Practice building this Inner Resource often and be aware of the felt sense of well-being in your body. The more you practice it the faster you will be able to locate this sense of well-being in your body.  You may even be able to find it without going through the pathway of memory and image. Get to know it and reassure yourself that it is always there for you.
Next time the difficult emotions arise, can you be an openness of welcoming , allowing it to unfold in its own amazing beauty, allowing yourself to simultaneously be supported by your Inner Resource.
Being able to meet and greet the emotions that emerge on the mat, without pushing them away or being fearful of them, soon you will find they lose their power over you, and you have let go of that samskara and come a little closer to your true self. 

Tuesday, July 7, 2015


Could surrender be the next big step in your yoga practice?

Remember the Niyamas?  They are the second limb of the eight laid out by Patanjali in the Yoga Sutras. The Niyamas are the personal observances such as purity, contentment, diligence, and introspection. The fifth Niyama is "Ishwara Pranidhana".

Ishwara is often translated as "God" but is more of a concept with a wide range of meanings depending on the philosophical underpinning of its use. It could be translated as Higher Self. Depending on belief, faith or lack of it, the word Ishwara may be challenging for some.

Then there is "prandhana". Layered with meanings of devotion, dedication, respectful attention, the word often is translated as "surrender".

The English word surrender may seem to render us weak. Vanquished armies surrender, the loser surrenders. Is Patanjali asking me to be a loser? It is possible that the whole concept of surrender does not sit easily with us, especially for individualistic Westerners in a culture that makes dominance a virtue. I might think that if I surrender I will become a door mat, and the I that is doing that thinking rebels against that.  This is the ego-I at work.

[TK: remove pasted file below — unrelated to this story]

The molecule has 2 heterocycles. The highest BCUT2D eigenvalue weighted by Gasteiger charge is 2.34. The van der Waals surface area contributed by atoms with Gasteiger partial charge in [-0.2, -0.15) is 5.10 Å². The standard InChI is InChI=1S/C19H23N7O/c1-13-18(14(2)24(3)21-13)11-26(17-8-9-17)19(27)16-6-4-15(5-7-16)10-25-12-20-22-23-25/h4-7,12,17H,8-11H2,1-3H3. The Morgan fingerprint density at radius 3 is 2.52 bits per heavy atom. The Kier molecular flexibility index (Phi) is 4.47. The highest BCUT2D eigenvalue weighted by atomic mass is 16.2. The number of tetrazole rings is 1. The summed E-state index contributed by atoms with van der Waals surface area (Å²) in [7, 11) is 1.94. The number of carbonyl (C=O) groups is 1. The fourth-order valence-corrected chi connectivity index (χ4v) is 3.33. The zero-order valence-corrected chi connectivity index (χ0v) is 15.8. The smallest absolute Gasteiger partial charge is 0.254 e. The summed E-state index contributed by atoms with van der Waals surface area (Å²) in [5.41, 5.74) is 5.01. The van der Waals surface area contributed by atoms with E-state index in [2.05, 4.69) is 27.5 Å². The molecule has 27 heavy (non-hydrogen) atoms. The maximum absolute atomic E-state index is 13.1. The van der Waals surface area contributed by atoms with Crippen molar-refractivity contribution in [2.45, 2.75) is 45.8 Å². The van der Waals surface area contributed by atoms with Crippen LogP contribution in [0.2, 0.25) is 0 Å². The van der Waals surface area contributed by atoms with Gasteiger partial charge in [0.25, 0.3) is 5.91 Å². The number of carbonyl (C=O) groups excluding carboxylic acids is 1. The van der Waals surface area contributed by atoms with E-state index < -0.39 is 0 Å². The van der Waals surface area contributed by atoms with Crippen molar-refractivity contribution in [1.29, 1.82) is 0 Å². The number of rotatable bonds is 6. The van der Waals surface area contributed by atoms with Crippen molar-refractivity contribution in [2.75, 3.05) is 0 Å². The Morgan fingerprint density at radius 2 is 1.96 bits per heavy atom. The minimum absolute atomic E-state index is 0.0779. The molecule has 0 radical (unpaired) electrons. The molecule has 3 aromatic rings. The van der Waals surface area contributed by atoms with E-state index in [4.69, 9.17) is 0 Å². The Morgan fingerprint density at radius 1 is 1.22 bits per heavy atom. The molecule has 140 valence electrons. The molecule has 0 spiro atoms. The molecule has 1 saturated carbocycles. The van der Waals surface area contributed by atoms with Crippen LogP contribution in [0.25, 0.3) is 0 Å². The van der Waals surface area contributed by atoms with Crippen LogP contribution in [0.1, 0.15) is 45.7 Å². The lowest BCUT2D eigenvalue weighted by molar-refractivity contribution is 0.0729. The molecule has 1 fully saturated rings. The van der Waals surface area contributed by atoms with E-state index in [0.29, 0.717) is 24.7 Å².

Furthermore, "surrender to God" might really be a step too far!

Surrender is the ultimate act of letting go of our ego. Love is surrender. Think of a time when you were consciously loving, filled with love for another. Love places the other ahead of oneself, and as such it is devotion, dedication, respectful attention and surrender. The ego-I that does not wish to be a door mat has no place in a heart filled with love.

Patanjali points us to surrender to "Ishwara" as this is the path to move beyond that ego-I that stands in the way of our unification and wholeness with the ground of our Being. It doesn't really matter how we conceive of Ishwara - for some it will be Jesus, for others Mother Mary, or God, for others an Earth Mother, or Siva ... that which resonates with the individual is what is important.

Whether we are on the mat or in daily life, the fifth niyama invites us to dedicate all action and all inaction to that higher force, so that we can shift that ego-I out of the way and transform our lives into an congruous flow of love and wholeness.

When you are next on the mat practising yoga, could you surrender, to the breath, to release, to the felt sense of the shape you are adopting? Could you surrender thoughts to sensation, sensation to just being?